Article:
The Hawaii Army National Guard is deploying about 200 troops to Washington, D.C., to “aid in and facilitate the peaceful transition of presidential power,” Gov. David Ige’s office said today.
The citizen soldiers will arrive prior to the inauguration of President-elect Joe Biden on Wednesday and “are prepared to perform a multitude of missions in support of local law enforcement,” Ige’s office said.
State adjutant Maj. Gen. Kenneth S. Hara said the Secret Service is the lead federal agency and “we’ll be in support of the Secret Service” performing missions including crowd control, traffic control and assisting with entry and exit points.
Hara said the Hawaii Guard troops will be armed as part of a force of more than 20,000 from around the country. National Guard troops from every state and territory were requested, he added.
The National Guard always supports the presidential inauguration, Hara said, and Hawaii Guard troops have done so in the past, but the total force converging on Washington D.C. is “nowhere near” the usual number from a handful of states.
“After seeing what happened about a week ago, it’s clear that we need to send a message that that won’t be tolerated … so I’m suspecting that they are being overly prepared to make sure nothing bad happens and ensure that they’re ready based on the threat streams that they’re receiving,” Hara said.
>> PHOTOS: National Guard troops headed to Washington
Ige said in a news release that,“The Hawaii National Guard is prepared to support the effort in Washington, D.C., to ensure a peaceful transition of power and a smooth Inauguration Day following a free and fair election. I thank our Guard members for their dedication to protecting our democracy during these challenging times.”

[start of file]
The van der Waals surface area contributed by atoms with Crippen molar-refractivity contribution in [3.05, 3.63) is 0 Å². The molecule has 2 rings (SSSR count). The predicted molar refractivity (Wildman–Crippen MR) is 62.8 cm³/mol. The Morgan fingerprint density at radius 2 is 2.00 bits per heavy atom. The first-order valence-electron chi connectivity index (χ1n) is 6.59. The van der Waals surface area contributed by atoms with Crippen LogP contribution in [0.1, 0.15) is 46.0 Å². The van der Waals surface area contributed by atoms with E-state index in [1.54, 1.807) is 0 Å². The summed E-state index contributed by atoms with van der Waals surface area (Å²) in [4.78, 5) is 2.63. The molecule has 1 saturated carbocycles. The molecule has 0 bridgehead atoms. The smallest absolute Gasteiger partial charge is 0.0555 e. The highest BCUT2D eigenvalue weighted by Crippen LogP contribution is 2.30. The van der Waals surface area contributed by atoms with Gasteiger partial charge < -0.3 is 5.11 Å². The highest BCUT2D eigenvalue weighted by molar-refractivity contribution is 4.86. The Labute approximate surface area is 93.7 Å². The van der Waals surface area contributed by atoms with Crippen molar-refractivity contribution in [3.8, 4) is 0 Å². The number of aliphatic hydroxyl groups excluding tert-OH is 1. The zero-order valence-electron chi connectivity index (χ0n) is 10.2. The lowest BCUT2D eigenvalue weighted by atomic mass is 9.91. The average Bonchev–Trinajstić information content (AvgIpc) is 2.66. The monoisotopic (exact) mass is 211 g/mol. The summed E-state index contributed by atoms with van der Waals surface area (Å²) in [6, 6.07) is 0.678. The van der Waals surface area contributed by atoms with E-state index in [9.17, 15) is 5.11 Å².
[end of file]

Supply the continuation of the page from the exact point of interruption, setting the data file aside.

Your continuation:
The deploying soldiers are from the 1st Battalion, 487th Field Artillery, and 227th Brigade Engineer Battalion.
Hara said the National Guard Bureau emailed him Wednesday morning with the request.
“The first thing I did was notify my key National Guard leaders saying, ‘Hey, make the assumption that this will get approved and start planning now,’ ” Hara said. “And then I contacted Gov. Ige to request his approval. We had a short discussion, he approved it and then I issued the mobilization order verbally (Wednesday) around noon.”
From that time to Thursday by noon “every single one of them showed up,” Hara said. He added that, “What these guys did — I’m so proud of them.” Some had to be pulled out of civilian jobs for the duty.
Multiple C-17 cargo planes and KC-135R refueling tankers out of Joint Base Pearl Harbor-Hickam are transporting the troops to the nation’s capital.
Hara said “we don’t know the exact duration” of the deployment, “but they’re prepared to stay for as long as they are needed.”
Roughly 800 Hawaii Guard personnel are still activated for COVID-19 support and the deployment to Washington D.C. will not impact the effort to support Hawaii, officials said. There are nearly 4,000 Guard members that will remain in the islands to assist with any local disasters.
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